The setback with the Great Western did not slow the growth of the telegraph along railway lines, and these continued to be the main source of revenue. By 1848 the company had telegraph lines along half of the railway lines then open, some 1,800 miles, and continued to make deals with more railway companies after that. These included in 1851 a new contract with Great Western who was extending its line to Exeter and Plymouth and by 1852 the ETC had installed a line that ran from London, past Slough, as far as Bristol. These contracts usually gave the company exclusive rights to install telegraph lines. This gave the company a significant advantage over competitors when other companies entered the market.[13]

Other areas of growth were in the supply of news to newspapers, and contracts with stock exchanges. However, general use by the public was retarded by the high cost of sending a message.[14] By 1855 this situation was changing. The ETC now had over 5,200 miles of line and sent nearly three-quarters of a million messages that year. The growth, together with competitors coming on to the market, drove down prices. ETC's maximum charge for an inland telegram (over 100 miles) fell from ten shillings in 1851 to four shillings in 1855.[15]

By 1859, growth required the company to relocate its London central office to Great Bell Alley, Moorgate, but retaining the Founders Court site as a public office. The portion of Great Bell Alley east of Moorgate Street was later renamed Telegraph Street in recognition of the importance of the company, making its address 11–14 Telegraph Street.[16] The site is now occupied by The Telegraph pub.[17]

Government reserved powersEdit

In the Act of Parliament establishing the company, the government reserved the right to take over the resources of the ETC in times of national emergency. This it did in 1848 in response to Chartist agitation.[18] Chartism was a working-class movement for democratic reform. One of the main aims was to achieve the vote for all men over twenty-one.[19] In April 1848, the Chartists organised a large demonstration at Kennington Common and presented a petition signed by millions.[20] The government, fearing an insurrection, used its control of the ETC telegraph to disrupt Chartist communication.[21]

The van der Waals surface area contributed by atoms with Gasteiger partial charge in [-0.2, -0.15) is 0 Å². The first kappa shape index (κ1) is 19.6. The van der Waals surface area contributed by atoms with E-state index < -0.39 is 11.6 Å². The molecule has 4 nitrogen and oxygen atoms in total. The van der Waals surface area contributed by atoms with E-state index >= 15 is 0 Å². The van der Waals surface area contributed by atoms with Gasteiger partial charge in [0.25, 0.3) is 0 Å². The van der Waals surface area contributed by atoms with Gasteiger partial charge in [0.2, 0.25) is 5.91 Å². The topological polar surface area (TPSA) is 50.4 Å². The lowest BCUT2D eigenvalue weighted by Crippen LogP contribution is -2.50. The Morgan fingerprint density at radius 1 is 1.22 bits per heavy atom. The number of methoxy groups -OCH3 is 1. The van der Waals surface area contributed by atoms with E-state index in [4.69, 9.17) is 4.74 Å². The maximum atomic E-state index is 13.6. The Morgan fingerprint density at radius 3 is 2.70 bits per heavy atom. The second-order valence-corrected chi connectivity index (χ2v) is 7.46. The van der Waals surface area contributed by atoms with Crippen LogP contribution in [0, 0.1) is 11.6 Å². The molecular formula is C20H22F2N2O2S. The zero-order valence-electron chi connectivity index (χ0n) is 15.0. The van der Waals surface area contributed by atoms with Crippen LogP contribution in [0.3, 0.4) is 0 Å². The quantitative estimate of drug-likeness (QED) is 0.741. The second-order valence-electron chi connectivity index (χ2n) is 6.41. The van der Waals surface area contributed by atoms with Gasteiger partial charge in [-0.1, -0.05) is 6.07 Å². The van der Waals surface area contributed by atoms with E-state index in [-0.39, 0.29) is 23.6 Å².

The first competitor to emerge was the British Electric Telegraph Company (BETC), formed in 1849 by Henry Highton and his brother Edward.[22] The ETC had a policy of suppressing competitors by buying up rival patents. This it had done to Highton when he patented a gold-leaf telegraph instrument.[23] However, Highton now proposed a telegraph with a different system. Even worse for the ETC, in 1850 Parliament passed an Act giving it the right to force the railways to allow the BETC to construct a telegraph for government use between Liverpool and London.[24] The ETC tried to oppose the government Bill but without success.[25]

A more serious rival came in 1851 with the formation of the English and Irish Magnetic Telegraph Company (later renamed the British and Irish Magnetic Telegraph Company and usually just called the Magnetic). The Magnetic also used a non-infringing system, generating the telegraph pulses electromagnetically by the operator's own motion of working the equipment handles.[26] The Magnetic got around the ETC's dominance of rail wayleaves by using buried cables along highways,[27] a problem that had hindered the BETC and eventually led to its takeover by the Magnetic.[28] Further, it had an exclusive agreement with the Submarine Telegraph Company who had laid the first cable to France and was busily laying more cables to other continental countries.[29] The Magnetic also beat the ETC in getting the first cable to Ireland in 1853.[30] For a while then, the Magnetic had shut the ETC out of international business. The ETC was keen to correct this situation and started laying its own submarine cables.[31]

Other companies came on to the market, but ETC remained by far the largest of them with the Magnetic second. The ETC and the Magnetic so dominated the market that they were virtually a duopoly until nationalisation.[32]

Submarine cablesEdit